Mental health policy — stumbling in the dark?

David W Crosbie
Med J Aust 2009; 190 (4): S43. || doi: 10.5694/j.1326-5377.2009.tb02375.x
Published online: 16 February 2009

Under the [National Mental Health] Strategy, the Federal Government is committed to playing a leadership role in setting national objectives for reform and in measuring the progress of all governments towards them. It is important that this process is a public one, open to the scrutiny of the Commonwealth and one which makes all governments accountable within their states and territories for progress towards agreed goals. — Deputy Prime Minister Brian Howe, National mental health report 19941

Australia has a proud recent history of developing mental health plans — broad, collaborative documents involving all state, territory and federal governments. In 1992, Australian health ministers agreed to a National Mental Health Plan with the aim to:

  • promote the mental health of the Australian community and, where possible, prevent the development of mental health problems and mental disorders;

  • reduce the impact of mental health disorders on individuals, families and the community; and

  • assure the rights of people with a mental illness.2

These overall aims have changed very little in the past 15 years.3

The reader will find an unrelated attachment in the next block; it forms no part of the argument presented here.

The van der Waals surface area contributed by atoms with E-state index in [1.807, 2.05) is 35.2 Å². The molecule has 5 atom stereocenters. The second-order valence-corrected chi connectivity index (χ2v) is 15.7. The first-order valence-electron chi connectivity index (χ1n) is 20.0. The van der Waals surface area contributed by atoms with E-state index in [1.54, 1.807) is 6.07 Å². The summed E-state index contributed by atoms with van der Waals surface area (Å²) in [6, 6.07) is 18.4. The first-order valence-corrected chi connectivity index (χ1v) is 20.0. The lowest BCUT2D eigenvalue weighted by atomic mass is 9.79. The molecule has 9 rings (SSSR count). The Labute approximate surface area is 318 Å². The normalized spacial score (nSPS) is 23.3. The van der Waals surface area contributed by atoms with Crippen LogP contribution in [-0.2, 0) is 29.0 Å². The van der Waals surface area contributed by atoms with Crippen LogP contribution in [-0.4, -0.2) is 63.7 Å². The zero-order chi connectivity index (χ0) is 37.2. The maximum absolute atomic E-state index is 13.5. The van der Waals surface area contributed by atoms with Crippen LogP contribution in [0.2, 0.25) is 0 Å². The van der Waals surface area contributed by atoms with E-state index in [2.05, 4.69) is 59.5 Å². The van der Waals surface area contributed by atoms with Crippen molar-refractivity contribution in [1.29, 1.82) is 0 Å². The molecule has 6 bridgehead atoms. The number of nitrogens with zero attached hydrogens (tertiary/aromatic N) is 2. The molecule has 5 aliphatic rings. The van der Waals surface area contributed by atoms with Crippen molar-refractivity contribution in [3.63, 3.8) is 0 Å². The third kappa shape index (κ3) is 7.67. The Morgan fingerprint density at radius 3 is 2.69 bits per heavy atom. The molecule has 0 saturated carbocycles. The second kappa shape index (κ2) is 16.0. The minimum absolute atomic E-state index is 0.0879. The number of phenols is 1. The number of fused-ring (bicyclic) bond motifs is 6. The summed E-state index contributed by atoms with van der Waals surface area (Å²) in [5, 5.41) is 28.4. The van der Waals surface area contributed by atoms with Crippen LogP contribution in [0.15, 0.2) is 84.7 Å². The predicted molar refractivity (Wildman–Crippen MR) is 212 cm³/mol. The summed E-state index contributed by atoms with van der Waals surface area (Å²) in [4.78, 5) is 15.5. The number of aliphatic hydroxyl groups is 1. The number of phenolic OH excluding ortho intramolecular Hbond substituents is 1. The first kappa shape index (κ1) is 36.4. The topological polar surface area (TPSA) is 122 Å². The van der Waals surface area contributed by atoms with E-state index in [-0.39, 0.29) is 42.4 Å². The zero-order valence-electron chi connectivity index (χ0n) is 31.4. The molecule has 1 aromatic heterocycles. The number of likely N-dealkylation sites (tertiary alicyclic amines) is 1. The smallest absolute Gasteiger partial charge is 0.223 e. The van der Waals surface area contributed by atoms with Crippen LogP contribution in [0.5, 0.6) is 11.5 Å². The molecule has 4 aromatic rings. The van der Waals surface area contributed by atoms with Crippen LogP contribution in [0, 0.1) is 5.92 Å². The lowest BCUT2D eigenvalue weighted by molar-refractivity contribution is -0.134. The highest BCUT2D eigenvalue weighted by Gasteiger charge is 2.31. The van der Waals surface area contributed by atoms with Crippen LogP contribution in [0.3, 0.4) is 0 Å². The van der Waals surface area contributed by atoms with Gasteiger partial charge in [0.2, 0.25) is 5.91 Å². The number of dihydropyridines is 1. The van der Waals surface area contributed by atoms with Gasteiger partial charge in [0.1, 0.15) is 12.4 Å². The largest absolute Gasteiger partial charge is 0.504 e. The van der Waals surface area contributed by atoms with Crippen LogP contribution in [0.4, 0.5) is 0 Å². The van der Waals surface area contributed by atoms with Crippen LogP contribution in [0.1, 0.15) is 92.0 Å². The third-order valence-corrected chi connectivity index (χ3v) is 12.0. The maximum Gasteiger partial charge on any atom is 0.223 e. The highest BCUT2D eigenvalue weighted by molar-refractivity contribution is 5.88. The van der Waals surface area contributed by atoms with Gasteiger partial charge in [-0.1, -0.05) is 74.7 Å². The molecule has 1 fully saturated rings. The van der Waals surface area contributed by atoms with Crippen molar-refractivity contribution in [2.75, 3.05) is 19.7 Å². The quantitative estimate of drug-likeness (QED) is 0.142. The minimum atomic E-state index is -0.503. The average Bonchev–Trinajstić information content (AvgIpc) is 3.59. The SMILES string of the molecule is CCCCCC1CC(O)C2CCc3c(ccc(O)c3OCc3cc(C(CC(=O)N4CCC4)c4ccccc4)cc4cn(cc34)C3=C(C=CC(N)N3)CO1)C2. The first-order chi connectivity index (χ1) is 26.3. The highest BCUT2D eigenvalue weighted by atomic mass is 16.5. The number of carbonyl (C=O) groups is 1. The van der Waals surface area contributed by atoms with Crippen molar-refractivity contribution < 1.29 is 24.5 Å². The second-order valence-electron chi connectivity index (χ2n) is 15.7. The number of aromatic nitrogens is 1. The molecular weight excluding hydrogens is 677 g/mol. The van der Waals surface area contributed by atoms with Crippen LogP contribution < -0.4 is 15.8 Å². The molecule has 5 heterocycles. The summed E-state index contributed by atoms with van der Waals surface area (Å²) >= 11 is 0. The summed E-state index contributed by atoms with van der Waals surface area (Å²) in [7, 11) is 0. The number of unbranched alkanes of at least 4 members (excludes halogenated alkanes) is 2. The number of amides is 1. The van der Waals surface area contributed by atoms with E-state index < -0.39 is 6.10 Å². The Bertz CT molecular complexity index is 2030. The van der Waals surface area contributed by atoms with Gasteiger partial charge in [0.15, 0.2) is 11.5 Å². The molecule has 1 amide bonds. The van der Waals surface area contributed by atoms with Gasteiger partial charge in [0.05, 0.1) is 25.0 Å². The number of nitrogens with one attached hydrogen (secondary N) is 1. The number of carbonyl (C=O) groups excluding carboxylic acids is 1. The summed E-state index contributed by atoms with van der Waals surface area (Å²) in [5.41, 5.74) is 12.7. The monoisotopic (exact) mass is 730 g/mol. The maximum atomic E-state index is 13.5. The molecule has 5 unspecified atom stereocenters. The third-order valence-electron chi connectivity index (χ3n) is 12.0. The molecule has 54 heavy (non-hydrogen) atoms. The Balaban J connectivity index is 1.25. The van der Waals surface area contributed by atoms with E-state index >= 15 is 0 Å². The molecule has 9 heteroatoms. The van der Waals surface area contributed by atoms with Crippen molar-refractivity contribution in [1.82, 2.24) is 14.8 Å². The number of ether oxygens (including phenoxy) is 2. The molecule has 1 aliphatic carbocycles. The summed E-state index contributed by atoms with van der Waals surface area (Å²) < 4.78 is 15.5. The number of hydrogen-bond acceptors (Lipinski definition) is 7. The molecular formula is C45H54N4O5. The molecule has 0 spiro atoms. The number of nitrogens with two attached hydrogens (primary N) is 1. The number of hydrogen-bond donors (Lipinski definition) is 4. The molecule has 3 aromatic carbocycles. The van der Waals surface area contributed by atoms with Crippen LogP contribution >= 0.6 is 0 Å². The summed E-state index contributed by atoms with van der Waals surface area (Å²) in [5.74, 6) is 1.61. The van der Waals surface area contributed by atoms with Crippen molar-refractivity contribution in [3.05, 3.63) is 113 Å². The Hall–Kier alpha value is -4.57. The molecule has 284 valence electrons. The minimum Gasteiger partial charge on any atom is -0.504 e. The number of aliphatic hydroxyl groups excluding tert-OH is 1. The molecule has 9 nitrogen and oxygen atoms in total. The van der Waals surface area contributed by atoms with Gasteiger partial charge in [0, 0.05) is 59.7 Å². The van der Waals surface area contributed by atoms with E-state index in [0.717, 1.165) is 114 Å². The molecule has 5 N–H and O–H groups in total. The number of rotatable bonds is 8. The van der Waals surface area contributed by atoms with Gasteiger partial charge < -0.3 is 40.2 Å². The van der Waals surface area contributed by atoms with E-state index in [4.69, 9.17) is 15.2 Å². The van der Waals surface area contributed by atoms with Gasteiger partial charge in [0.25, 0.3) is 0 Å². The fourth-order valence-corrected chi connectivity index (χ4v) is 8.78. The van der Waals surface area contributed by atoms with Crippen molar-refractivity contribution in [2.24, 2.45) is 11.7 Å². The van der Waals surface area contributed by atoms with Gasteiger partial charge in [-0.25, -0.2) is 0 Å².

Bringing together different governments and stakeholders to agree to a national approach to mental health is quite an achievement. People outside of the national policy processes may not be aware of how much time and energy such strategies and plans require. Their formulation is a costly exercise, and the achievements of such plans should be reported publicly.

In addition to the National Mental Health Strategy, other mental health plans include the Council of Australian Governments (COAG) National Action Plan on Mental Health (2006) and a series of associated strategies, primarily focused on increasing access to mental health treatment through the Medicare Benefits Schedule.4

These plans and strategies all devote some attention to the issue of monitoring and evaluation measures to report on achievements against the aims of the policy. There are now 10 national reports summarising information about levels of mental health service provision, shifts in funding allocations, and efforts to engage the community, carers and consumers. Unfortunately, the available information has significant limitations. In practice, the existing monitoring and reporting tells us little about mental health and mental illness in Australia.5,6

We do not currently monitor the development of mental health disorders; their impact on individuals, families and the community; and the rights of people with a mental illness. The aims of our mental health strategies and plans remain largely unmeasured. We have some useful one-off reports and collections of anecdotal stories,7,8 but no ongoing systemic collection or documentation of what happens to Australians who experience a significant mental illness.